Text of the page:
The reaction to Trump's win was so vicious and crazy ("literally a Nazi!"), especially as it was aimed not just at Trump himself but at those who supported him, that it made me not a Trump supporter, but, you might say, a Trump supporter supporter, defending his supporters from the hysterical attacks on them. I have a pretty good sense of what most Trump voters are like, and they are at least as likely to be good, decent people who want what's best for the country as Democrats. And it angers me to see them slandered and despised. (And even though I didn't vote for him I was implicitly being slandered and despised, too, because that's the way so many left-of-center deal with conservatives.)
Trump is not exactly a reflective man, but he had one big and accurate insight that was (and is) a major reason for his popularity: that the people running the country in the Obama years did not care about it as a specific concrete place, people, and culture. What interested them was the implementation of their grand vision--the promised "fundamental transformation" which thrilled some people and set off alarm bells for others. Many Trump enthusiasts recognized this, though, like him, they weren't necessarily good at articulating it, much less laying out the case against it in detail. They just knew they didn't like where things were going. That recognition sometimes, or maybe often, led them into some irrational and/or fanatical territory. But I think they were right in their basic perception, and so I defended them.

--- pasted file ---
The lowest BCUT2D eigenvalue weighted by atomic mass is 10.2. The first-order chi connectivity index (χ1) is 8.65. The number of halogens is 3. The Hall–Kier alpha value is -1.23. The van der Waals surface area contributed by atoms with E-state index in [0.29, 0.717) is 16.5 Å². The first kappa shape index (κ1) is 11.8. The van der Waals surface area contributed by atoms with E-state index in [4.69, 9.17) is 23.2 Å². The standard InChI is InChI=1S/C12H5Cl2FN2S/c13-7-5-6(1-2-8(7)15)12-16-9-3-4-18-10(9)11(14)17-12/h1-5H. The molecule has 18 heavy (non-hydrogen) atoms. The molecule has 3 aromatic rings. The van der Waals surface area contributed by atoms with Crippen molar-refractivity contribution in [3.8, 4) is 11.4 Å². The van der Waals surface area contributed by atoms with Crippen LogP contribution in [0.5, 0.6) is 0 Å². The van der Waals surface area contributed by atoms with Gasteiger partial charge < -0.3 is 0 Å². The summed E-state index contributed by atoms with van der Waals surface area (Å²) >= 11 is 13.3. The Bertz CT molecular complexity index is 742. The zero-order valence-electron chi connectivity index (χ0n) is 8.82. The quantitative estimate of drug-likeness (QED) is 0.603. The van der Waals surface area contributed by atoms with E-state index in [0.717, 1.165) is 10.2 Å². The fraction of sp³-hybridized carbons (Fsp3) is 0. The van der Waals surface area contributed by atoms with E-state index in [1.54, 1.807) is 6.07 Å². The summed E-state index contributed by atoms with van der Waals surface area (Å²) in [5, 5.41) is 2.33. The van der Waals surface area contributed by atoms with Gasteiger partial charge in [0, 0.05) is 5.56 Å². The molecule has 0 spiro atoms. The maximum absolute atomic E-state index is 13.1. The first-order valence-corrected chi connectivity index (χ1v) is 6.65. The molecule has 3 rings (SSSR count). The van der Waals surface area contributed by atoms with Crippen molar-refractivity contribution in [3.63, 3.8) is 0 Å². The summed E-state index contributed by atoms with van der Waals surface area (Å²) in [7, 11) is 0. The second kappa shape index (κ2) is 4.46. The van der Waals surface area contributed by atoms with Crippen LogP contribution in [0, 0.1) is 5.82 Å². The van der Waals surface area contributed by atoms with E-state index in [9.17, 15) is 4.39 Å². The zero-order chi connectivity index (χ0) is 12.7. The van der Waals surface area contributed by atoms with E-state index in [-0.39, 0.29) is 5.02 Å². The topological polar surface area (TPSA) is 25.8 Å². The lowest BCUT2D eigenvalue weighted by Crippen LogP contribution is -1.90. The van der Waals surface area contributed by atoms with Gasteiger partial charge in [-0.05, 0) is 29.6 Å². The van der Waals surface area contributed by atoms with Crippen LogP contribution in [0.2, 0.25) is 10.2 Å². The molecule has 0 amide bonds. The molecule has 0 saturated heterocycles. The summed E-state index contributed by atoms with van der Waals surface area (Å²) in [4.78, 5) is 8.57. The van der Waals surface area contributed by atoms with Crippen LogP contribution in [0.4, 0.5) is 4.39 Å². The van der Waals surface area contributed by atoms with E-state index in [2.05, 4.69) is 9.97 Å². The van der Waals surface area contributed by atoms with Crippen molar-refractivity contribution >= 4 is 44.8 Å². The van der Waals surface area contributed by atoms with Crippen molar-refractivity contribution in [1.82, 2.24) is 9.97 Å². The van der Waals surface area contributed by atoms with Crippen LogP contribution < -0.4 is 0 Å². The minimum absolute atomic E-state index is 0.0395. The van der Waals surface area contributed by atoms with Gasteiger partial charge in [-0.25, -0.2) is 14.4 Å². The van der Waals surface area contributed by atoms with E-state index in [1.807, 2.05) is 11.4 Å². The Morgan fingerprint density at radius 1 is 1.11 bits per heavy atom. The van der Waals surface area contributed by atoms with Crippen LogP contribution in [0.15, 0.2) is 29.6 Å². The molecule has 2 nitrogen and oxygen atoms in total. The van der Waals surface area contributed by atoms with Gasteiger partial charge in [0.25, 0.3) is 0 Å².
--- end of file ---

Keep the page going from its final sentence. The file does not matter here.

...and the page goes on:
In time, too, I began to be angered by the dishonesty of many of the attacks on Trump himself, even though I don't think much of him myself. No good was done by making him out to be worse than he actually is; it only served to increase the general level of division and hatred in the country. Most of the press, our Pravda, participated, to their everlasting disgrace, in the effort to turn falsehoods about him into generally accepted truth (e.g. what has become known in conservative circles as "the Charlottesville hoax," which falsely asserted that he had called neo-Nazis "very fine people").